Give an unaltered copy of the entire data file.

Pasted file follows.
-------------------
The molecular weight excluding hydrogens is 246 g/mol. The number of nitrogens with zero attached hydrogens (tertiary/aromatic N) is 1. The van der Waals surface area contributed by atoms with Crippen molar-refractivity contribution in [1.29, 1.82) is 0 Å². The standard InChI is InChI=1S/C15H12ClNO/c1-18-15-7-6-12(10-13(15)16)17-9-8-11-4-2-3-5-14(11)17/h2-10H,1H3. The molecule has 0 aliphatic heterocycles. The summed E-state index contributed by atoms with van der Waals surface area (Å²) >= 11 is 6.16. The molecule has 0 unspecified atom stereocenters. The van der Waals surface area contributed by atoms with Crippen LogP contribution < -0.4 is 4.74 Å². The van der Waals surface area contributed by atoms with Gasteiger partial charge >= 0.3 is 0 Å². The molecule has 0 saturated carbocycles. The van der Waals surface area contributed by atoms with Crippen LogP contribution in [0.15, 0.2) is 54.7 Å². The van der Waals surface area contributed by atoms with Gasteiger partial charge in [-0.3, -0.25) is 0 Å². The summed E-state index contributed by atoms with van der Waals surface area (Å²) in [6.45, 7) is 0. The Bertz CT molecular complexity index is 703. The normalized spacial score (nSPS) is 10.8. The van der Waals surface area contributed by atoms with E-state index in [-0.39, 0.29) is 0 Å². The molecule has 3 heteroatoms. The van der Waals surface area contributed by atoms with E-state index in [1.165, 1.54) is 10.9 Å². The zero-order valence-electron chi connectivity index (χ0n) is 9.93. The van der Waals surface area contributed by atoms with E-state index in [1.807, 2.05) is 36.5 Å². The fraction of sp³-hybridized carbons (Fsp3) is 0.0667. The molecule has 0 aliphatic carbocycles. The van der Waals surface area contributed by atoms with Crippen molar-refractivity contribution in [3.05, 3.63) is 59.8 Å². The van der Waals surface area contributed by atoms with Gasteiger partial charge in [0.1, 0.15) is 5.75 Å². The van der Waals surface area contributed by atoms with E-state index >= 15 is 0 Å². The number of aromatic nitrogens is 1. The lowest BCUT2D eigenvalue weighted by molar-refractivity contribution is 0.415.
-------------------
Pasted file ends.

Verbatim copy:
The molecular weight excluding hydrogens is 246 g/mol. The number of nitrogens with zero attached hydrogens (tertiary/aromatic N) is 1. The van der Waals surface area contributed by atoms with Crippen molar-refractivity contribution in [1.29, 1.82) is 0 Å². The standard InChI is InChI=1S/C15H12ClNO/c1-18-15-7-6-12(10-13(15)16)17-9-8-11-4-2-3-5-14(11)17/h2-10H,1H3. The molecule has 0 aliphatic heterocycles. The summed E-state index contributed by atoms with van der Waals surface area (Å²) >= 11 is 6.16. The molecule has 0 unspecified atom stereocenters. The van der Waals surface area contributed by atoms with Crippen LogP contribution < -0.4 is 4.74 Å². The van der Waals surface area contributed by atoms with Gasteiger partial charge >= 0.3 is 0 Å². The molecule has 0 saturated carbocycles. The van der Waals surface area contributed by atoms with Crippen LogP contribution in [0.15, 0.2) is 54.7 Å². The van der Waals surface area contributed by atoms with Gasteiger partial charge in [-0.3, -0.25) is 0 Å². The summed E-state index contributed by atoms with van der Waals surface area (Å²) in [6.45, 7) is 0. The Bertz CT molecular complexity index is 703. The normalized spacial score (nSPS) is 10.8. The van der Waals surface area contributed by atoms with E-state index in [-0.39, 0.29) is 0 Å². The molecule has 3 heteroatoms. The van der Waals surface area contributed by atoms with E-state index in [1.165, 1.54) is 10.9 Å². The zero-order valence-electron chi connectivity index (χ0n) is 9.93. The van der Waals surface area contributed by atoms with E-state index in [1.807, 2.05) is 36.5 Å². The fraction of sp³-hybridized carbons (Fsp3) is 0.0667. The molecule has 0 aliphatic carbocycles. The van der Waals surface area contributed by atoms with Crippen molar-refractivity contribution in [3.05, 3.63) is 59.8 Å². The van der Waals surface area contributed by atoms with Gasteiger partial charge in [0.1, 0.15) is 5.75 Å². The van der Waals surface area contributed by atoms with E-state index >= 15 is 0 Å². The number of aromatic nitrogens is 1. The lowest BCUT2D eigenvalue weighted by molar-refractivity contribution is 0.415.